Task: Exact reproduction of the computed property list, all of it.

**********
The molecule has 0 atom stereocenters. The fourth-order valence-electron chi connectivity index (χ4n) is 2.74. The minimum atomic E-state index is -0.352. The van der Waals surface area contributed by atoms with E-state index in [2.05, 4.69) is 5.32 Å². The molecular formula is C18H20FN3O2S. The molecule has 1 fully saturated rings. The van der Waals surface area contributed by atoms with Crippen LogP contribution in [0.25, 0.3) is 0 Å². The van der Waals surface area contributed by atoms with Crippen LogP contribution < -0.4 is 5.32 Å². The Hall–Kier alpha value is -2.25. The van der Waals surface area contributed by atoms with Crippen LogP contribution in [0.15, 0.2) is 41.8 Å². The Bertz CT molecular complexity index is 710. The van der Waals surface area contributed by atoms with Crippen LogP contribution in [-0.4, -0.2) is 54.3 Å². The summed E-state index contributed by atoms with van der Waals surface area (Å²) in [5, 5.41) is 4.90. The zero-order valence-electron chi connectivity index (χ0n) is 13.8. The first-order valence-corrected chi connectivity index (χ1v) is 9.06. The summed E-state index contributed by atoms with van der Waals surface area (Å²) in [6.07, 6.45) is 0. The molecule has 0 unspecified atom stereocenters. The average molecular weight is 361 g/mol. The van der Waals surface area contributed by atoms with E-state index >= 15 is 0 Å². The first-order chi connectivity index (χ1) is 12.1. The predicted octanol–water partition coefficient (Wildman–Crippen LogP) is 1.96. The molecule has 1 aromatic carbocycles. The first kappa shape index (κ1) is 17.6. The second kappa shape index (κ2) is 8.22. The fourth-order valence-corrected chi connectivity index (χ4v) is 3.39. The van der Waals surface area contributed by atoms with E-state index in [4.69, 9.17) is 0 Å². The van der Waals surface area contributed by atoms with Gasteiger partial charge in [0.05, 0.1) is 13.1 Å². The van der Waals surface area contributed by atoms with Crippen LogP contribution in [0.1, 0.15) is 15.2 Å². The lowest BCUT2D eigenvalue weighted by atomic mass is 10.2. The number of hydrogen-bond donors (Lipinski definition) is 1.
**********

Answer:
The molecule has 0 atom stereocenters. The fourth-order valence-electron chi connectivity index (χ4n) is 2.74. The minimum atomic E-state index is -0.352. The van der Waals surface area contributed by atoms with E-state index in [2.05, 4.69) is 5.32 Å². The molecular formula is C18H20FN3O2S. The molecule has 1 fully saturated rings. The van der Waals surface area contributed by atoms with Crippen LogP contribution in [0.25, 0.3) is 0 Å². The van der Waals surface area contributed by atoms with Crippen LogP contribution < -0.4 is 5.32 Å². The Hall–Kier alpha value is -2.25. The van der Waals surface area contributed by atoms with Crippen LogP contribution in [0.15, 0.2) is 41.8 Å². The Bertz CT molecular complexity index is 710. The van der Waals surface area contributed by atoms with Crippen LogP contribution in [-0.4, -0.2) is 54.3 Å². The summed E-state index contributed by atoms with van der Waals surface area (Å²) in [5, 5.41) is 4.90. The zero-order valence-electron chi connectivity index (χ0n) is 13.8. The first-order valence-corrected chi connectivity index (χ1v) is 9.06. The summed E-state index contributed by atoms with van der Waals surface area (Å²) in [6.07, 6.45) is 0. The molecule has 0 unspecified atom stereocenters. The average molecular weight is 361 g/mol. The van der Waals surface area contributed by atoms with E-state index >= 15 is 0 Å². The first-order chi connectivity index (χ1) is 12.1. The predicted octanol–water partition coefficient (Wildman–Crippen LogP) is 1.96. The molecule has 1 aromatic carbocycles. The first kappa shape index (κ1) is 17.6. The second kappa shape index (κ2) is 8.22. The fourth-order valence-corrected chi connectivity index (χ4v) is 3.39. The van der Waals surface area contributed by atoms with E-state index in [4.69, 9.17) is 0 Å². The van der Waals surface area contributed by atoms with Gasteiger partial charge in [0.05, 0.1) is 13.1 Å². The van der Waals surface area contributed by atoms with Crippen LogP contribution in [0.1, 0.15) is 15.2 Å². The lowest BCUT2D eigenvalue weighted by atomic mass is 10.2. The number of hydrogen-bond donors (Lipinski definition) is 1.